Filed April 19, 2016

In re Monica E. Ribbeck
Respondent-Appellant

Commission No. 2014PR00092

Synopsis of Review Board Report and Recommendation
(April 2016)

This matter arises out of the Administrator's one-count complaint charging Respondent with filing a frivolous pleading and engaging in conduct prejudicial to the administration of justice, based upon her filing of a Rule 224 petition in an airline-crash case.

Following a hearing, the Hearing Board found that Respondent had filed a frivolous pleading in violation of Illinois Rule of Professional Conduct 3.1 (2010), agreeing with the court that had dismissed Respondent's Rule 224 petition that a Rule 224 petition is inappropriate where the identity of at least one potential defendant is already known. The Hearing Board also found that Respondent's filing of the petition resulted in the unnecessary expenditure of judicial resources and therefore prejudiced the administration of justice in violation of Illinois Rule of Professional Conduct 8.4(d).

On review, Respondent challenged both findings of misconduct, arguing that she had an objectively reasonable basis for filing the petition and therefore that it neither was frivolous nor prejudiced the administration of justice. She also challenged the Hearing Board's recommendation of a 60-day suspension, arguing that she should not be sanctioned when the court itself chose not to sanction her for filing the Rule 224 petition.

The Review Board reversed the findings of misconduct, finding that Respondent had an objectively reasonable basis for filing the Rule 224 petition and that her filing of the petition was not prejudicial to the administration of justice. It thus recommended that the case against Respondent be dismissed.

BEFORE THE REVIEW BOARD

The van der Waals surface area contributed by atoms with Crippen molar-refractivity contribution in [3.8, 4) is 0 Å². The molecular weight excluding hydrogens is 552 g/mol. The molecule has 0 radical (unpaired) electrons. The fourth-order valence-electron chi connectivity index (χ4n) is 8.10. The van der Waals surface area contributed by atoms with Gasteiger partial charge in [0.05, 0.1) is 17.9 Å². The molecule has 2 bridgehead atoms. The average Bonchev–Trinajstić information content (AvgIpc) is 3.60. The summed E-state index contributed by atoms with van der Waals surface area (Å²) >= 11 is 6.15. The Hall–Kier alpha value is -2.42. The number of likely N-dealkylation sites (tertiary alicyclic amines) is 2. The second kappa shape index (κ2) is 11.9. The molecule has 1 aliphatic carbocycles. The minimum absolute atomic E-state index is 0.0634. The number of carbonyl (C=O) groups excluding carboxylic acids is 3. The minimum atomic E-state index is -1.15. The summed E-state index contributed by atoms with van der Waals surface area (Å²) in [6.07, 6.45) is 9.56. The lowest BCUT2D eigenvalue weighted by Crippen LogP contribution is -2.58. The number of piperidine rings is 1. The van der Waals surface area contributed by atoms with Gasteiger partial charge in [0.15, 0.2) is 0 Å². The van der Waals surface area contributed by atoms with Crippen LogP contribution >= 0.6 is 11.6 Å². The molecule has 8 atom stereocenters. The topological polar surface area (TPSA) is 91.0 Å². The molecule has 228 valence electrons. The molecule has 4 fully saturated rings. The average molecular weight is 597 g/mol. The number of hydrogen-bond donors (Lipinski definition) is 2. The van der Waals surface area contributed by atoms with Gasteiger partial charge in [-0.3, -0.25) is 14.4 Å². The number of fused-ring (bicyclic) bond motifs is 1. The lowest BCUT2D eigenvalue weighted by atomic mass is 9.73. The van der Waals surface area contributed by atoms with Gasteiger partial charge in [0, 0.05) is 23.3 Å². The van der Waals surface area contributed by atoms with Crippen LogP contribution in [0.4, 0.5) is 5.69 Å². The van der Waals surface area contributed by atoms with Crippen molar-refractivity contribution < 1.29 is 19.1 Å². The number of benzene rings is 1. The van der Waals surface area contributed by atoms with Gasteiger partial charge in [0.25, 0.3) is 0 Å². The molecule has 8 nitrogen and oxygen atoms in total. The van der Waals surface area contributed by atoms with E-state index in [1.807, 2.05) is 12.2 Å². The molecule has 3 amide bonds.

OF THE
ILLINOIS ATTORNEY REGISTRATION
AND
DISCIPLINARY COMMISSION

In the Matter of:

MONICA E. RIBBECK,

Respondent-Appellant,

No. 6225920.

Commission No. 2014PR00092

REPORT AND RECOMMENDATION OF THE REVIEW BOARD

SUMMARY

Within a few weeks after Malaysia Airlines Flight 370 disappeared mid-flight, Respondent was retained by the estate of one of Flight 370's passengers. On behalf of the estate, Respondent filed a Rule 224 petition in Cook County Circuit Court, naming the Boeing Company and Malaysia Airlines as respondents and seeking information to determine the identity of other possible defendants. Judge Kathy Flanagan dismissed the petition based on her view that Rule 224 petitions cannot be used in cases where at least one potential defendant is known.

The Administrator filed a one-count complaint against Respondent, alleging that she had filed a frivolous pleading and that her conduct in doing so was prejudicial to the administration of justice, in violation of Rules 3.1 and 8.4(d), respectively, of the Illinois Rules of Professional Conduct (2010). The Hearing Board concluded that Respondent had violated both rules and recommended a 60-day suspension. Respondent filed exceptions to the Hearing Board's findings and sanction recommendation. For the reasons set forth below, we reverse the Hearing Board's findings of misconduct and recommend the case be dismissed.

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FACTS

Respondent was admitted to practice in Illinois in 1994. In 2005, she joined her brother's aviation-law practice, which specializes in representing survivors of airplane crashes and individuals who have lost family members in airplane crashes.

On March 8, 2014, Malaysia Airlines Flight 370, a Boeing 777 bound for Beijing, disappeared after leaving Kuala Lumpur, Malaysia. Not long after the flight went missing, Respondent was contacted by an attorney in Malaysia with whom she had previously worked about representing families of Flight 370 passengers and crew. Before agreeing to represent any clients, Respondent consulted with an expert who gave her some theories of why the flight might have gone down.

Based on the expert's theories, Respondent decided to represent families of Flight 370 passengers, and flew to Kuala Lumpur to meet with them. Among those Respondent agreed to represent were the family of Firman Chandra Siregar (a passenger) and Lee Kim Fatt, husband of Foong Wai Yuen (a crew member). On behalf of those two clients, Respondent decided to file verified petitions for discovery under Illinois Supreme Court Rule 224, in the Circuit Court of Cook County. Rule 224 allows an individual to seek discovery in order to ascertain "the identity of one who may be responsible in damages." Ill. S. Ct. R. 224. Respondent filed the petition because she wanted to identify potential defendants or co-defendants in the cases, as well as to rule out those who might not be liable.